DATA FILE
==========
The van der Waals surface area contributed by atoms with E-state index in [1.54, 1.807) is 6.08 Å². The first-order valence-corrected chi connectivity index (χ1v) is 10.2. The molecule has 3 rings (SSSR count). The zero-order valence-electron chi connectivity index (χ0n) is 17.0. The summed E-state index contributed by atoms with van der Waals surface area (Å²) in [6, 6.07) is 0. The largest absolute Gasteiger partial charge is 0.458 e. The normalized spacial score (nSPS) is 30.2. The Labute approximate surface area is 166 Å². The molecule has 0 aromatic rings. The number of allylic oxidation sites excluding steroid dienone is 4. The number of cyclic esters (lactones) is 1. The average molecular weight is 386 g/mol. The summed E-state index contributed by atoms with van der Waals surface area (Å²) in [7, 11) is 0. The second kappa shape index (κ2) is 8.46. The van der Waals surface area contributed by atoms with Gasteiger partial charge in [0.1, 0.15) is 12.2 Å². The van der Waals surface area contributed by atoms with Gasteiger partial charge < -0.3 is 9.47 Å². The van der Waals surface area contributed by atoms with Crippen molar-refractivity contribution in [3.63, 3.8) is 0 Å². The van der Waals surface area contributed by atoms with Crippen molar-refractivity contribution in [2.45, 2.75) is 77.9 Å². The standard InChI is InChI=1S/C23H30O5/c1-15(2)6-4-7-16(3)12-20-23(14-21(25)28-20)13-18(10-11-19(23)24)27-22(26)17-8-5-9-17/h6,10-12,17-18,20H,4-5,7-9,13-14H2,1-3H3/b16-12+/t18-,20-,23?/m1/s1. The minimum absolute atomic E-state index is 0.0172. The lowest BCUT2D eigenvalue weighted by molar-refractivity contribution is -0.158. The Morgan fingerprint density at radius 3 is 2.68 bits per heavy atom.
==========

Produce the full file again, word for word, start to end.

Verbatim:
The van der Waals surface area contributed by atoms with E-state index in [1.54, 1.807) is 6.08 Å². The first-order valence-corrected chi connectivity index (χ1v) is 10.2. The molecule has 3 rings (SSSR count). The zero-order valence-electron chi connectivity index (χ0n) is 17.0. The summed E-state index contributed by atoms with van der Waals surface area (Å²) in [6, 6.07) is 0. The largest absolute Gasteiger partial charge is 0.458 e. The normalized spacial score (nSPS) is 30.2. The Labute approximate surface area is 166 Å². The molecule has 0 aromatic rings. The number of allylic oxidation sites excluding steroid dienone is 4. The number of cyclic esters (lactones) is 1. The average molecular weight is 386 g/mol. The summed E-state index contributed by atoms with van der Waals surface area (Å²) in [7, 11) is 0. The second kappa shape index (κ2) is 8.46. The van der Waals surface area contributed by atoms with Gasteiger partial charge in [0.1, 0.15) is 12.2 Å². The van der Waals surface area contributed by atoms with Gasteiger partial charge < -0.3 is 9.47 Å². The van der Waals surface area contributed by atoms with Crippen molar-refractivity contribution in [3.63, 3.8) is 0 Å². The van der Waals surface area contributed by atoms with Crippen molar-refractivity contribution in [2.45, 2.75) is 77.9 Å². The standard InChI is InChI=1S/C23H30O5/c1-15(2)6-4-7-16(3)12-20-23(14-21(25)28-20)13-18(10-11-19(23)24)27-22(26)17-8-5-9-17/h6,10-12,17-18,20H,4-5,7-9,13-14H2,1-3H3/b16-12+/t18-,20-,23?/m1/s1. The minimum absolute atomic E-state index is 0.0172. The lowest BCUT2D eigenvalue weighted by molar-refractivity contribution is -0.158. The Morgan fingerprint density at radius 3 is 2.68 bits per heavy atom.